There’s a scene in the Dark Knight where there are several people running around, dressed up as Batman and trying to help out the Caped Crusader, but unlike the Bat, they use guns and homemade tools and gadgets in their attempts to rid the streets of crime. This one scene from the film pretty much sums up what Gotham City Imposters is; what would happen if normal people decided to replicate the Dark Knight and Clown Prince of Crime (that’s the Joker to you, Batman noob) and go head-to-head? Answer: freakin’ mayhem.
But what you really need to know is that this is a multiplayer FPS with a bright, cartoony graphics style that pits the Bats, who want to emulate their hero, against the Clownz, who think the Joker is just plain awesome, in a chaotic war that gives you plenty of homemade gadgets and guns to play with. To give us a sneak preview of the game, as well as get feedback for balancing, glitches and more, Monolith games have released a Beta for a limited time before the games full release sometime in 2012. So, we know that certain problems can be forgiven, but is the basic premise of the game looking like its going to be good?
Before we get into the nitty gritty of blasting people’s heads off with a shotgun, it’s important to touch upon the graphical style of the game and the wealth of customisation available to the player. You see, unlike the Christopher Nolan’s bleak, realistic and sometimes even depressingly dark Batman films, Imposters is a game that embraces the bright look of the old-school Batman comics, and even the old TV series to a degree. There’s a bright, vibrant look to the entire game, favouring over-the-top character designs. This favours the games costume customisation, which lets you adorn your heroes with such things as cardboard boxes for masks, towels for capes and plenty of other items. The closest comparison to be made in terms of how much clothing choice you have is Bethesda’s singleplayer/multiplayer hybrid, Brink. All of these varied costume choices are gained by spending valuable Costume Coins, earned by simply playing the game, or you can pay for them by using straight-up Microsoft points – a theme which runs throughout the entire game, as weapons, perks and more can also be unlocked using Microsoft Points. While it’s not an absolutely huge amount of customisation, it’s still enough to keep most players happy, and will doubtless be expanded on by a raft of DLC in the future. You can even change the physical size of your character, choosing from several presets, which directly affect the stats of your avatar; the bigger he or she is the more damage they can take, while the smaller they are the quicker they move. Again, very Brink.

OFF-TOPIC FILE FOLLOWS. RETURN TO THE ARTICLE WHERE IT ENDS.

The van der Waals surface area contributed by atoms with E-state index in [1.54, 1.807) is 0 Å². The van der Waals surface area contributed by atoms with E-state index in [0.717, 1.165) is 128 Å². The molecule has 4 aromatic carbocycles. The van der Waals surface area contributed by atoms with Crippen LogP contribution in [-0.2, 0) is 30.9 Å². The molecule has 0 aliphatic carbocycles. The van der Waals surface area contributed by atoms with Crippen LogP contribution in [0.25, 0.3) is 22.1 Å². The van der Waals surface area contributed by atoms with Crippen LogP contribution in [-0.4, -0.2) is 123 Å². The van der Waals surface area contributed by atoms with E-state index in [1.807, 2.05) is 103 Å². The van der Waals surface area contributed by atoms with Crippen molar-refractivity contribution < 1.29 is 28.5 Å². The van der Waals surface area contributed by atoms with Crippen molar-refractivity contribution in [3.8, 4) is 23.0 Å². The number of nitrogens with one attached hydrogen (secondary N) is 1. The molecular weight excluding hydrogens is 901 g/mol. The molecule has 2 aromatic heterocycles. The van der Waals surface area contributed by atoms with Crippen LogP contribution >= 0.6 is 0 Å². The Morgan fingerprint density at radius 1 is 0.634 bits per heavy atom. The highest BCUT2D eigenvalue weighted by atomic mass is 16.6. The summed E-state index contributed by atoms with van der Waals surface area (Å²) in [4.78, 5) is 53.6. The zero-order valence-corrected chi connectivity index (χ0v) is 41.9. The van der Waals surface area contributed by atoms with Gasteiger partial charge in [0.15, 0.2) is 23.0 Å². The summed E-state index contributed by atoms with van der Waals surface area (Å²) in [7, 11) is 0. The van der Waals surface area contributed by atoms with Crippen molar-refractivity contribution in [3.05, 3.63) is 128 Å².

Like with most shooters these days there’s also a raft of unlocks to be gained via an XP system and several custom loadouts that you can play around with until madness sets in and you just blow everything up. There’s a fairly varied selection of weapons that cover practically every group you’d think, and each of them can then be modified with an attachment, such as Reflex Sights and, more interestingly, the Body Odor Sniffer which periodically displays an enemy as a stink cloud so that you can see them through walls. Along with your weapons are one slot each for Gadgets and Support items. The gadget menu gives you access to such wonderful toys as grappling guns so that you can fly across the map (tip: mastering changing direction with the grapple in mid-air is worth your time) and spring shoes, as well as wings that let you glide around and other homebrew gadgets that definitely have a cobbled together look. The support items offer things that go bang, motion sensors and other items of awesome which can be used to create carnage. Like the clothing there’s a pretty decent selection here, and while it doesn’t rival the big-boys there’s certainly enough to keep most gamers happy. As you play the game you’ll earn unlock points which can they be spent in their corresponding category to unlock anything you want, so there’s no waiting around to reach a certain rank to unlock that sniper rifle that you’ve had your eye on. It’s a system that other games could actually do with taking a look at, however the rate at which you unlock items wasn’t that quick in the Beta, nor were there enough unlocks to actually get to try everything out. Boo!
Outside of simple weapons and gadgets you’ve also got two ‘Fun Fact’ slots, which allow you to choose and equip bonuses that essentially work like perks from the Call of Duty series. It’s your pretty standard selection, from Fun Facts that give you more health to those that increase your melee damage, but while they may be pretty standard they do serve to provide more customisation, which is always a good thing. There’s also two other options in the loadout menu; rampage and psyche profile, but you can’t change these from their defaults which is rather a shame. Rampages are activated mid-game by getting enough blood lust and give you a serious power boost. Different rampages earn blood lust in different ways, so finding one that matches your play style is going to be key. The psyche profile option affects how you earn XP during the game, so again finding one to suit your style will be important.